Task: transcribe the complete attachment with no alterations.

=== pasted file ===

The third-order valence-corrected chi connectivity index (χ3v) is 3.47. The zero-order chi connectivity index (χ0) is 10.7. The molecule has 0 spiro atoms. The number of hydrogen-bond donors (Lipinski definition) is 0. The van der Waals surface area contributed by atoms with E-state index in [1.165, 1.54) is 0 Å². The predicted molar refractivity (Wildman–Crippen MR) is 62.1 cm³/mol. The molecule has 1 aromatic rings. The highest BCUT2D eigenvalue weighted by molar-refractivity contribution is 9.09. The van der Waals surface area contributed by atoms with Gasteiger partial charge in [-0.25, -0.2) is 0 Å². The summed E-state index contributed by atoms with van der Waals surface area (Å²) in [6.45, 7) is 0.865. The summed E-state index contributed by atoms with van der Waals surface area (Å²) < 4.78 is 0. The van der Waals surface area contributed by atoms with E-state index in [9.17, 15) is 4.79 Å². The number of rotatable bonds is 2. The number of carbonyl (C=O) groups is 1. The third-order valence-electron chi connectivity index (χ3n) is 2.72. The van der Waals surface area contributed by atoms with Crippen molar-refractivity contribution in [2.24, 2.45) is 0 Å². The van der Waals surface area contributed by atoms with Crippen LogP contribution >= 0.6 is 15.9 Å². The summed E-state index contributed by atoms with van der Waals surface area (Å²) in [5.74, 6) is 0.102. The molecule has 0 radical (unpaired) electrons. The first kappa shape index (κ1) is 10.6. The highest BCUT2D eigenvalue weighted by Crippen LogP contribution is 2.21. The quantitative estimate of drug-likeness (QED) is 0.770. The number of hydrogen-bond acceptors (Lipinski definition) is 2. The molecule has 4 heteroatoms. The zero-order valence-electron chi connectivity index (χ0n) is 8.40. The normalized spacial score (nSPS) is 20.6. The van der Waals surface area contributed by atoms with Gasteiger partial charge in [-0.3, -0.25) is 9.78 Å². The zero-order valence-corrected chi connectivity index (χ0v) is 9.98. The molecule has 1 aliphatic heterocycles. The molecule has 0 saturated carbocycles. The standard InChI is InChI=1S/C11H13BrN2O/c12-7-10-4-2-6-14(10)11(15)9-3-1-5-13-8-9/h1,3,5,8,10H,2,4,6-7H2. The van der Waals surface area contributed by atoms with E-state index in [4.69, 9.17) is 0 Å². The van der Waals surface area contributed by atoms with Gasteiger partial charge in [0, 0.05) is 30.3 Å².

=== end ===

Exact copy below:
The third-order valence-corrected chi connectivity index (χ3v) is 3.47. The zero-order chi connectivity index (χ0) is 10.7. The molecule has 0 spiro atoms. The number of hydrogen-bond donors (Lipinski definition) is 0. The van der Waals surface area contributed by atoms with E-state index in [1.165, 1.54) is 0 Å². The predicted molar refractivity (Wildman–Crippen MR) is 62.1 cm³/mol. The molecule has 1 aromatic rings. The highest BCUT2D eigenvalue weighted by molar-refractivity contribution is 9.09. The van der Waals surface area contributed by atoms with Gasteiger partial charge in [-0.25, -0.2) is 0 Å². The summed E-state index contributed by atoms with van der Waals surface area (Å²) in [6.45, 7) is 0.865. The summed E-state index contributed by atoms with van der Waals surface area (Å²) < 4.78 is 0. The van der Waals surface area contributed by atoms with E-state index in [9.17, 15) is 4.79 Å². The number of rotatable bonds is 2. The number of carbonyl (C=O) groups is 1. The third-order valence-electron chi connectivity index (χ3n) is 2.72. The van der Waals surface area contributed by atoms with Crippen molar-refractivity contribution in [2.24, 2.45) is 0 Å². The van der Waals surface area contributed by atoms with Crippen LogP contribution >= 0.6 is 15.9 Å². The summed E-state index contributed by atoms with van der Waals surface area (Å²) in [5.74, 6) is 0.102. The molecule has 0 radical (unpaired) electrons. The first kappa shape index (κ1) is 10.6. The highest BCUT2D eigenvalue weighted by Crippen LogP contribution is 2.21. The quantitative estimate of drug-likeness (QED) is 0.770. The number of hydrogen-bond acceptors (Lipinski definition) is 2. The molecule has 4 heteroatoms. The zero-order valence-electron chi connectivity index (χ0n) is 8.40. The normalized spacial score (nSPS) is 20.6. The van der Waals surface area contributed by atoms with Gasteiger partial charge in [-0.3, -0.25) is 9.78 Å². The zero-order valence-corrected chi connectivity index (χ0v) is 9.98. The molecule has 1 aliphatic heterocycles. The molecule has 0 saturated carbocycles. The standard InChI is InChI=1S/C11H13BrN2O/c12-7-10-4-2-6-14(10)11(15)9-3-1-5-13-8-9/h1,3,5,8,10H,2,4,6-7H2. The van der Waals surface area contributed by atoms with E-state index in [4.69, 9.17) is 0 Å². The van der Waals surface area contributed by atoms with Gasteiger partial charge in [0, 0.05) is 30.3 Å².